Tools For Facing Discomfort In The Service Of Justice

Jun 18, 2020

We all have a path to walk as we draw closer to being the kind of people we aspire to be, as partners, parents, friends, neighbors, and citizens. This moment in history is a long overdue reckoning in which white people like myself have the responsibility to confront our role in systems of racial injustice and white supremacy. 

Meaningful change generally involves discomfort. It’s not comfortable to recognize ways in which I’ve fallen short of embodying the person I aspire to be. It’s not comfortable to change ingrained habits. It’s extremely uncomfortable to feel uncertain of one’s moral standing. Yet drawing closer to one’s best expression of self requires engaging with that discomfort and learning from it. 

My work as a therapist revolves around helping clients lean into discomfort. Recognizing one’s own role in creating the dynamics of a relationship is an essential part of creating positive change within that relationship. I believe that is also true of our wider culture and society. Everything you do affects the world you live in. You can be mindful of your impact, or you can be unconscious of it , but you are contributing whether you are aware of it or not. That leaves the question, what kind of world do I want to co-create, and how can I move towards acting as a citizen of that world?

I know for myself and my relationship to racial and social justice, there is a gap between where I currently am and the person I aspire to be in. In this moment, I’ve been thinking about how the same tools I use to help clients achieve positive change can apply to the work of self-examination.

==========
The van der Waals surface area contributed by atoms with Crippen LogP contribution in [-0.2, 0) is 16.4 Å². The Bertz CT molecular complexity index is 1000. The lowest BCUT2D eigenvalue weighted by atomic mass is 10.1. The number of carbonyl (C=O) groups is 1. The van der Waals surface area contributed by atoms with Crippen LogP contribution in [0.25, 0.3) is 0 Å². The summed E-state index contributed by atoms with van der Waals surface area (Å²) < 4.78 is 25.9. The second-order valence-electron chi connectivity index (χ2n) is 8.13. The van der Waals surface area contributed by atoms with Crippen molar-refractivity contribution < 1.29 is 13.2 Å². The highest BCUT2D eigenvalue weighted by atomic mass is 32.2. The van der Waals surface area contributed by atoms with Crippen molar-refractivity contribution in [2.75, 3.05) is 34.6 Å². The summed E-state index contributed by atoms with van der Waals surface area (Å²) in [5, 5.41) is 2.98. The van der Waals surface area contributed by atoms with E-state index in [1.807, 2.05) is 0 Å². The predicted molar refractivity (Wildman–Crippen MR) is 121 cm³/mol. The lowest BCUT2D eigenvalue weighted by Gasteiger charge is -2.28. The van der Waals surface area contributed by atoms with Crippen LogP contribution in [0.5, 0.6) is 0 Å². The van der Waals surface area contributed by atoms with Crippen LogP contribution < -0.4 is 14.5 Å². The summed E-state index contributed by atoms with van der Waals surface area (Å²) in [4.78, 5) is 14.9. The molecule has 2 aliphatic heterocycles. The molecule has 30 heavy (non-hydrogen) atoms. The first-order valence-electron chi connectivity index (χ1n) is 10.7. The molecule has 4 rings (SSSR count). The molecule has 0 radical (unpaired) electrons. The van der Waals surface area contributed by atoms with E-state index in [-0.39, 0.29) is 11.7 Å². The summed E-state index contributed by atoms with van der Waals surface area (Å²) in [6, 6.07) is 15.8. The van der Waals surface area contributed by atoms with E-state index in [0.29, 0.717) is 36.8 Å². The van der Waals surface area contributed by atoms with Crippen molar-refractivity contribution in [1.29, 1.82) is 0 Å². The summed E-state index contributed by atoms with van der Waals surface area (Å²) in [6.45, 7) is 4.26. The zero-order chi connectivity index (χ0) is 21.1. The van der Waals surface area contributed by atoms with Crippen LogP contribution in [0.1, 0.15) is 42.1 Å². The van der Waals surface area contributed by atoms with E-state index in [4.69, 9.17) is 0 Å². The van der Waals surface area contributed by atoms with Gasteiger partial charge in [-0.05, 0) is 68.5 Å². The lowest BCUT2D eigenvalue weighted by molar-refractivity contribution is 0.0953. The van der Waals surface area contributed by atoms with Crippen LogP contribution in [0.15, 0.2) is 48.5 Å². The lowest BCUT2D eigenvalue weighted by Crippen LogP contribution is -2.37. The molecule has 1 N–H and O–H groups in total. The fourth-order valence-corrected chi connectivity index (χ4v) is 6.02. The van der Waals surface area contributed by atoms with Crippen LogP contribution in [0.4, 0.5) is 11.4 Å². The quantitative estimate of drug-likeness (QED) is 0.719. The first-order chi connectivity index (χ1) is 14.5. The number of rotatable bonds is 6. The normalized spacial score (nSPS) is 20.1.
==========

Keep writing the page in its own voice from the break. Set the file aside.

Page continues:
Here are some questions I’ve been asking myself over the past few days. Perhaps they can help you in your own personal process of self-reflection. Many of them are based on some therapeutic questions for couples developed by my mentor, Peter Pearson of The Couples Institute: 

  • What kind of world do you want to co-create? Imagine living in a world you are excited to be a part of. What is it like in that world? What does social justice look like in that world?
  • Why is living in that kind of world important to you?
  • What would be required of you to co-create the world you want to live in? (Another way to think of this is: What do you want to remember about yourself in this historical moment when you look back on your deathbed?)
  • How far away from being that person are you right now? You can move towards being that person, even if you’re not there right now. Don’t sink into shame or regret; we all have aspects of our lives where we want to do better. 
  • What is one small action you can take to move you in that direction right now?

In the upcoming weeks, I’m going to be writing about specific skills you already have, and how, with just a little strengthening, they can be applied to improving the world and increasing social justice. I’ll also be talking about how to avoid sinking into shame, inaction, or overwhelm. 

I’m also going to be offering my podium as much as possible to Black therapists, educators, and helping professionals, so stay tuned for a lot of interesting blogs about topics at the intersection of race, therapy, and sexuality.

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